This is the NFL. You know what that means? "Not For Long" if you keep making lousy calls like that one. ~ Jerry Glanville comment to an official, captured by NFL Films
Football is not a game but a religion, a metaphysical island of fundamental truth in a highly verbalized, disguised society, a throwback of 30,000 generations of anthropological time. ~ Arnold Mandell
American football makes rugby look like a Tupperware party. ~ Sue Lawley
I may be dumb, but I'm not stupid. ~ Terry Bradshaw
He couldn't spell "cat" if you spotted him the "c" and the "t." ~ Hollywood Henderson speaking of Terry Bradshaw
College football is a sport that bears the same relation to education that bullfighting does to agriculture. ~~ Elbert Hubbard
George Halas throws nickels around like manhole covers. ~ Mike Ditka
He treats us all the same—like dogs. ~ Green Bay Tackle Henry Jordan, describing Coach Vince Lombardi.
He treats us like men. He lets us wear earrings. ~ Torrin Polk, on his coach, John Jenkins
Lombardi, Shula, Landry and Gibbs were innovators. Bill Walsh was a visionary . . . . ~ Michael Wilbon
Thanksgiving dinners take eighteen hours to prepare. They are consumed in twelve minutes. Half-times take twelve minutes. This is not coincidence. ~Erma Bombeck
If a man watches three football games in a row, he should be declared legally dead. ~ Erma Bombeck
The reason women don't play football is because eleven of them would never wear the same outfit in public. ~ Phyllis Diller
If you're mad at your kid, you can either raise him to be a nose tackle or send him out to play on the freeway. It's about the same. ~ Bob Golic
When I went to Catholic high school in Philadelphia, we just had one coach for football and basketball. He took all of us who turned out and had us run through a forest. The ones who ran into the trees were on the football team. ~~ George Raveling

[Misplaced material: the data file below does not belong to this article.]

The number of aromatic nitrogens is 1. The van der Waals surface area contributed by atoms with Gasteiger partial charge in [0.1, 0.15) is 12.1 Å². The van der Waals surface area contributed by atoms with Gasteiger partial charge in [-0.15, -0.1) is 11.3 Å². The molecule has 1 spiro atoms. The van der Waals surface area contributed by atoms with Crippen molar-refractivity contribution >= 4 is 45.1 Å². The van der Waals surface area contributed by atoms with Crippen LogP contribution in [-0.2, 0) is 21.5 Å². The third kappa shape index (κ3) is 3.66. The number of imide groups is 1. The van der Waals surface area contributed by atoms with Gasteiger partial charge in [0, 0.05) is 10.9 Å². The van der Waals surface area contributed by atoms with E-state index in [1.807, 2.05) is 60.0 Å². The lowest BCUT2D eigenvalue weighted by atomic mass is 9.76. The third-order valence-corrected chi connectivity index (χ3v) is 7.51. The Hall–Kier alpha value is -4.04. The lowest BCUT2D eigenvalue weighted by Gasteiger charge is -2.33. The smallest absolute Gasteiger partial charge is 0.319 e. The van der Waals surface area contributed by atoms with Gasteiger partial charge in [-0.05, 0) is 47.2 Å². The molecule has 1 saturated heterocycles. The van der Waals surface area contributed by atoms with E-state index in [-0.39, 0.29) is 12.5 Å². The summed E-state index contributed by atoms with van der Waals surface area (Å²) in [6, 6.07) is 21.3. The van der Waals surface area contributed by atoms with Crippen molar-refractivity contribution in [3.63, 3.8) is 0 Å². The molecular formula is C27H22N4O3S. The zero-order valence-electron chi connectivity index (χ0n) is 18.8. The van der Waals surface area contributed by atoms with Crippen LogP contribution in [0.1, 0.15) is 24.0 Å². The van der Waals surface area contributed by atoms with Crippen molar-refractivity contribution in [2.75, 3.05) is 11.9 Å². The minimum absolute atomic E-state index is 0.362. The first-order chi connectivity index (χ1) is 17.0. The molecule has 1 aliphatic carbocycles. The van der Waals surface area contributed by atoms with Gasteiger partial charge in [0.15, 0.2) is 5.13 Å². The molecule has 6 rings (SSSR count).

Football is easy if you are crazy as hell. ~ Bo Jackson
I've been big ever since I was little. ~ William "The Refrigerator" Perry
There are two kinds of people in the world, Notre Dame lovers and Notre Dame haters. And, quite frankly, they're both a pain in the ass. ~~ Dan Devine, former Notre Dame football coach
Men are clinging to football on a level we aren't even aware of. For centuries, we ruled everything, and now, in the last ten minutes, there are all these incursions by women. It's our Alamo. ~ Tony Kornheiser
Speed is not your fastest, but your slowest man. No back can run faster than his interference. ~ Jock Sutherland
Just remember the words of Patrick Henry, kill me or let me live. ~ Bill Peterson
We can't run. We can't pass. We can't stop the run. We can't stop the pass. We can't kick. Other than that, we're just not a very good football team right now. ~ Bruce Coslet
Playoffs? PLAYOFFS? ~ Jim Mora at his famous meltdown.
Seventy-five percent of the world is covered by water. The rest is covered by Fred Smoot. ~ Fred Smoot
Hawaii doesn’t win many games in the United States. ~~ Lee Corso
I'm really happy for Coach Cooper and the guys who have been around here for six or seven years, especially our seniors. ~ Bob Hoying, Ohio State Buckeyes quarterback after winning the Big Ten title
The NFL, like life, is full of idiots. ~ Randy Cross
I feel like I'm the best, but you are not going to get me to say that. ~ Jerry Rice
Look up, get up, but don't ever give up. ~ Michael Irvin to his sons at his Hall of Fame induction
When I read about the evils of smoking crack, I gave up reading. ~ Michael Irvin
I can attack a man's weakness and beat him. Or I can attack a man's strengths and break him. ~ Michael Irvin
The past doesn't buy you much. ~ Joe Gibbs upon his return to coaching
I want to rush for 1,000 or 1,500 yards, whichever comes first. ~ George Rogers
I only have two things going for me: my arms, my legs and my brain. ~ Michael Vick (allegedly)
You only get one shot at a second chance. ~ Michael Vick
Football doesn't build character. It reveals character. ~ Marv Levy
Football is an honest game. It's true to life. It's a game about sharing. It's a team game. So is life. ~ Joe Namath
When success finds you, it's because you were looking for it. ~ Larry Fitzgerald
One bromide I've always disagreed with is that sports ... say, football ... can build character. I don't think any sport builds character. A sport reveals character. It takes a lot more than a game to shape someone's character ... but a game provides an environment in which the good qualities in a person's character can respond.
Usually shortened to "Football doesn't build character, it reveals it." ~ Marv Levy
O.J. Simpson, shorn of the magic he once possessed, is am emblem of the fact that the star athlete doesn't possess the magic, the fans give it to him. The fan giveth, and the fan taketh away. ~~ Neely Tucker, Washington Post
Football today is far too much a sport for the few who can play it well; the rest of us, and too many of our children, get our exercise from from climbing up the seats in the stadiums, or from walking across the room to turn on our television sets. ~ John F. Kennedy